Strategic Planning: How to Design People-Passion into your work

Posted by Matthew Thomas

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matthew-thomas-2I often find that one of the biggest challenges for any enterprise is connecting the Why and the What to the (right) Who. We may have a great sense of purpose (purpose for us, and purpose for others). We may have a great set of services, products, methods, resources, or materials. We may even have some idea of the people we want to reach. But we may struggle when it actually comes to assessing who those people are when we come face to face with them. We may have trouble focusing on the right demographics to help us be the most effective. And we may have trouble filtering out perfectly nice people who don't fit what we are trying to do. Nevertheless, good strategic planning requires assessment, focus and filter if we ever plan to accomplish anything. 

I have struggled with this myself, and to help bring clarity to assessing, focusing and filtering as I need to do, I developed a tool I call the Passion Design Tool. It has helped me tremendously in all three areas, in a short period of time. I'd like to share the process with you today.

Here's how the process works:

Passion-who-resultsStep 1:

Choose 5 – 7 areas you find important for your enterprise model and your goals. List the most vital areas you see for connecting your passion and your work. Look for defining demographics.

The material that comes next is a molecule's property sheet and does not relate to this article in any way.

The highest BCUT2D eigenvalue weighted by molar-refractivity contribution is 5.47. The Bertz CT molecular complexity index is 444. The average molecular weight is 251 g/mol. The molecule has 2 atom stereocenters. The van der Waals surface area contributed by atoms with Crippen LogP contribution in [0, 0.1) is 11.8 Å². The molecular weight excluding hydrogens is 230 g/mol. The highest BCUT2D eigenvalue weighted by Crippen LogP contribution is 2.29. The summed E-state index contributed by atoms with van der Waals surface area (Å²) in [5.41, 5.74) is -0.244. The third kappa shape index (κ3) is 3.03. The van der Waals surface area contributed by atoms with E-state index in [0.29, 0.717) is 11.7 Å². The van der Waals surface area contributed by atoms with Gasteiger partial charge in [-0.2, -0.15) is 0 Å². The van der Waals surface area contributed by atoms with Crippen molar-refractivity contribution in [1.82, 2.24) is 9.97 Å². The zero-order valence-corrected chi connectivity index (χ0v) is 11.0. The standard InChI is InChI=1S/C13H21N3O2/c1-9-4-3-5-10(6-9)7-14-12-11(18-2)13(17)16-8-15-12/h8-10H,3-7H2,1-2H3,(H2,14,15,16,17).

Step 2:

Now, define 4 – 7 categories for each of those areas of importance, representing the variation in how those areas are expressed.

Step 3:

Now, rank each one of those items on a 1 – 4, 5, 6, or 7 scale (depending on how many categories you use), within the grid provided above.

Step 4:

Order the categories so you can see what your area of passion is. Place each category item in its rank order, left to right.

Step 5:

Describe your Primary Passion (1) and your Secondary Passion (2) by naming the category items in priority order. For example, if you think your category #5 is the most important, start by describing there, and move down your priority list from there. 

That's it!

That's the basic process. I have found that it works particularly well when our goals are to do good while doing well. That helps us align our personal passions with the needs of others and the greater community. 

I have created a tool to map this process out on paper, so it's easier to see. The Passion Design Tool is available here. I'm happy to share this version of the tool with you for free! 

 

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Topics: strategic planning methods, strategic planning, doing good while doing well, passion